As a small business owner, you may wonder “which is more important – marketing or sales?”
Or “should I dump more money into marketing or hire a rockstar sales team?”
Frankly, we’ve done both to grow our own company and other businesses, so we’re no strangers to how to effectively use both methods.
That’s why we’ve written this blog – to shed some light on this topic to help you weigh the pros and cons for your unique business!
We’re going to fully break down the differences between marketing and sales so we can help you understand which approach is best for your business.
But before we jump into it, let’s talk about marketing vs. sales.
Marketing vs Sales
When we first started LYFE Marketing in 2011, we adopted a sales strategy to grow our business.
At the time, we were in a small business incubator with many other businesses.
It seemed that every advisor we spoke to and every business book we read implied that we cannot be successful without a strong sales team.
We heard everything in the world, like…
“Sales is King.”
“Sales is a Numbers Game.”
“It takes 99 no’s to get 1 yes.”
“You have to be comfortable with rejection.”
“You just need one good salesperson.”
And so on. So what did we do?
With no more than a few hundred dollars in the bank, we couldn’t afford to hire a salesperson.
So our CEOs decided to roll up their sleeves and do it themselves.
Their goal was to cold-call 60,000 businesses by the end of the year.
In addition, to go door-to-door to most businesses in the Atlanta Metro area, which is where we were based.
And they did just that.
They knocked on doors.
They got cursed out.
They got hung up on.
But, eventually, they did close some clients. Enough clients to generate more funds to reinvest back into the business.
Then came the decision – what will we invest in? Marketing or Sales?
Naturally, we thought about sales. But then one of our interns asked us a question that stuck with us.
She said – “You spend so much time trying to get people to talk to you. Why aren’t people coming to you all?”
We sat there, dumbfounded.
It was crazy because, here we were, a digital marketing agency, that is not using marketing to grow our own business.
So, we chose the marketing route.
And 5-years later, we became one of the fastest-growing companies in America, twice.
And, we received many other awards for our growth, like the Atlanta Pacesetters Award and being featured on CNBC’s The Profit Show.
So, what’s our point here?
Both marketing and sales can work to grow your business.
But you need to understand the key differences between them in order to adopt an approach that will foster growth in your business.
With that said, as you read on, we will continue to address those differences.
Let’s start by defining the fundamental difference between marketing and sales.
What’s the Difference Between These Two?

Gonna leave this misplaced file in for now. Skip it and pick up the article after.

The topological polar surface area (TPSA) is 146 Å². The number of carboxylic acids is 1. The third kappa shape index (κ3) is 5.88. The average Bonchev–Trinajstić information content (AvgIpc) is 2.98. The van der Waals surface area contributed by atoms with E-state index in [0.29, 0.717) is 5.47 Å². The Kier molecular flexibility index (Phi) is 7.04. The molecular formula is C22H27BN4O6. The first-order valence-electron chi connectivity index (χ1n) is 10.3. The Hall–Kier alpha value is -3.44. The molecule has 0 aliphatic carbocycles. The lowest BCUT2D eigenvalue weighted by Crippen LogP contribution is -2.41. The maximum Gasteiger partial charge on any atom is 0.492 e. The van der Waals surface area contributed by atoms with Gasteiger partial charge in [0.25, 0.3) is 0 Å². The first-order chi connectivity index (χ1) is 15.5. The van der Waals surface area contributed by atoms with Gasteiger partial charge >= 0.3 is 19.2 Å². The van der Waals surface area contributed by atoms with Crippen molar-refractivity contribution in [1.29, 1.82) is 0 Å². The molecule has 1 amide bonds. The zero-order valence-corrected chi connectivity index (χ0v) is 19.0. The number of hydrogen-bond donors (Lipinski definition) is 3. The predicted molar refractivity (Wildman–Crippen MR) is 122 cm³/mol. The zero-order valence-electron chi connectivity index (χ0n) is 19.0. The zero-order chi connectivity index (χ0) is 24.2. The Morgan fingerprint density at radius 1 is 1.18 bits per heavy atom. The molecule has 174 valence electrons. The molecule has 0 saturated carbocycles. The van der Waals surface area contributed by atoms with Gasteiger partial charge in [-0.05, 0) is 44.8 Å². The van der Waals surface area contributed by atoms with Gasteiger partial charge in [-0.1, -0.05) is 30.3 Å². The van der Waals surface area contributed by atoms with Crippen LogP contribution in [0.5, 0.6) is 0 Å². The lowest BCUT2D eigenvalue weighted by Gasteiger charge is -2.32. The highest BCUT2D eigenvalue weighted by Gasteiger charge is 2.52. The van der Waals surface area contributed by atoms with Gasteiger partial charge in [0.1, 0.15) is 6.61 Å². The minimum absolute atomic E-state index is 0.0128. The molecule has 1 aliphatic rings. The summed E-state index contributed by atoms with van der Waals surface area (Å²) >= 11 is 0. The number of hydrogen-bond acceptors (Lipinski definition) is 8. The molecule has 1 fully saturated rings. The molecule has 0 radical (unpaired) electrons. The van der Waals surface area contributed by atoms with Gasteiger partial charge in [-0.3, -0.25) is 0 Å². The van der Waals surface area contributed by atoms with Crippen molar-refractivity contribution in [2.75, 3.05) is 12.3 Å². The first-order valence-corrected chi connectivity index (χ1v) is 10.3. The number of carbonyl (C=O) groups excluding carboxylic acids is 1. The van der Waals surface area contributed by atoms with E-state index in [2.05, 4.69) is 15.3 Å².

First-off, marketing and sales are NOT the same thing.
Marketing is EVERYTHING you do to bring people into your sales funnel or pipeline.
Therefore, in order to be successful at sales, you must have a sales pipeline in place.
If you don’t, your marketing can fill your sales pipeline.
Or, if you have the right talent, they can build their own pipeline through relationship-building or other outbound efforts.
To fill your sales pipeline using marketing, you need to focus on your branding, positioning, pricing, and advertising mix.
For example, you may choose to focus your marketing efforts on building a strong presence on Google and social media, or on building your email list.
The GOAL of marketing is to bring in as many QUALITY people into your pipeline at the lowest cost possible.
On the other hand, salespeople can build their funnel through outbound efforts such as cold-calling, cold emailing, door-to-door sales, networking, and much more.
Both, sales and marketing are very difficult tasks and each require different skill sets.
Nonetheless, you need to determine which approach is most appropriate for your business.
To do so, let’s look at the top 5 differences between sales and marketing.
The Top 5 Differences Between Marketing and Sales
Key Difference: #1 Time Horizon
The biggest difference between marketing and sales is the time it takes to see results.
In sales, you can see results within 3 months-time.
With marketing, it can take up to 1-year to START seeing significant results.
And even then, your results are likely just starting to pick-up steam and haven’t started compounding to its potential yet.
Now naturally, most business owners are sales-driven.
They want short-term results. And they want it NOW.
If business was a sports game, the owner would want to win in the 1st quarter.
Meanwhile, with marketing, you’d almost always lose the 1st quarter, because marketing is not a 1st quarter player.
Marketing is a 4th quarter player. Marketing could be down 30-0 in the 4th quarter and come back and win the game 60-30.
The big thing to keep in mind here is that marketing that works can compound into results, that is simply not achievable with a sales mentality.
Sales is linear. Marketing is exponential.
Sales is a numbers game. Marketing is an art.
Sales is focused on short-term quotas and results.
Marketing doesn’t care about short-term results. They are playing the long-term game.
Marketing is how we were able to grow our website traffic over 200,000 people per month. But it took several years in order to do this.
Key Difference #2: Customer Preference
How do you FEEL when someone is trying to sell you something?
Like no, really, how do you feel when someone is trying to get money from you?
Do you trust that person?
If you’re like most people, you don’t love being sold to.
You’d probably prefer to deal with someone who is more informative, than persuasive, and more interested in helping you than your pocketbooks.
Many people today don’t LOVE salespeople. Or at least, very pushy salespeople who think they can run over you to earn your business.
With the rise of the Internet, many customers have ditched sales tactics in favor of more value-based content.
As the old saying goes “You can’t teach a man anything, you can only help him find it within himself.”